Sorting with CPU-intensive keys

This is about a function perhaps no one has been waiting for … but who knows when it will come handy? (if you think it’s useful, please post!)

When you have data you want sorted, Programming tools SANDBOX script pic 8 from Snap!'s List utilities library is usually the function of choice. Under the hood is a (probably quicksort-based) JavaScript primitive. Sorting is blazing fast if the reporter within the ring (= the lambda function by which the data is ordered, let's call it the "key function") is really simple, such as Programming tools SANDBOX script pic 9 or Programming tools SANDBOX script pic 5.

But if the key function is more complicated, its evaluation may become a serious factor; and since keys will be recalculated at each comparison of data within the sorting process, its time consumption is of a higher order than just linear: O(n.log(n)), to be precise. E.g. when a well-shuffled list of 10 elements is sorted, its key function is evaluated some 40 to 50 times. With 100 elements, the key function will be evaluated over a thousand times. A list of 2,000 elements needs a little over 40 thousand evaluations on average, meaning every single key will be recalculated 20 times! This inefficiency becomes noticeable, or even troublesome, with a large list to be sorted, and a key function that takes substantial time to calculate.

It's relatively easily solved: calculate the keys once before sorting the data, sort the data by key, and you may remove the keys after the sorting. But why do it yourself if you can ask a library function to do it for you?

Now here's where the newly developed PREPSORT function comes in:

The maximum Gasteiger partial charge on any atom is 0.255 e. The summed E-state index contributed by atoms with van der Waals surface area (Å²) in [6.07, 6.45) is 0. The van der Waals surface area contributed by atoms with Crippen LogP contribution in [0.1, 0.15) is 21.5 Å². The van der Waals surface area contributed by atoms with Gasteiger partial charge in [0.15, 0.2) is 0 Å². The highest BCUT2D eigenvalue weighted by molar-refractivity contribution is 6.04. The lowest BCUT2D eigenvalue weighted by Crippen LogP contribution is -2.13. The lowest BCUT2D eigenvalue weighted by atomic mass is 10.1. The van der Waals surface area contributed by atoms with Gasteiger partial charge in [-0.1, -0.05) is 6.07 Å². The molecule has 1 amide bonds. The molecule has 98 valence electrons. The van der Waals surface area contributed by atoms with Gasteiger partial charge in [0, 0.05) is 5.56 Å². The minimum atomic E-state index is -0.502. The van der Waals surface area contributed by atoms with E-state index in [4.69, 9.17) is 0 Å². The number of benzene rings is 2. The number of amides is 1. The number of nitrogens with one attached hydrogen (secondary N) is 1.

It works with a list of indices that’s linked to a list of keys, and these are sorted together. Probably the script can be simplified such that the list of indices can be done without, but I haven’t yet figured out an acceptable general solution for that (taking into account that the data to be sorted may be anything, including elements of varying format).

It is used almost like the existing library function, except that the second slot is for the bare key function, whereas the third slot determines whether the keys will he sorted from Hi(gh) to Lo(w), or the other way around (in the existing library’s SORT these components are integrated into one comparison lambda function).

So here’s an example of calling PREPSORT vs. the library SORT:
Programming tools SANDBOX script pic 11 vs.

I’m looking forward to comments!

The PREPSORT block is available at:
Programming tools

looks quite good, i felt like it should still allow a predicate for the sorting, but i can't think of any good use case for that.

nice,but i have to tell you,we(atleast i)rarely use sort

Speak for yourself. I sort things all the time. For one thing, a lot of algorithms that take 𝜽(n²) time if programmed in the most obvious way can be done in 𝜽(n lg n) time if you start by sorting the data.

Yes, this is a nice idea. Sorting the indices instead of directly sorting the data is a very APLish idea. :~)

What do you have against composition of functions? Oh, I guess you mean all those LETs as a form of documentation. That's reasonable. Okay.

Well guessed! It is quite feasible to cram all of the logic into a single megablock - actually I made one, but discarded it: unreadable.

A stepwise approach is also advantageous for debugging and maintenance. Composition is mostly for showing off, really.

Look into the PIPE block. It gives you the sequential computation without the need for extra variables. I guess maybe that won't make you so happy because you don't have the names, but you can attach one-line comments to PIPE's inputs explaining what each one does.

Thanks for the suggestion. But no, I’d rather write self-explaining code than ad comments. And I don’t see what the advantage of sequential computation would be.

Eh? Sequential computation is what you're doing with all those SET blocks one after another.

I meant composition (my mistake).
But I didn’t use SET, I used (my own implementation of) LET.

Right, sorry.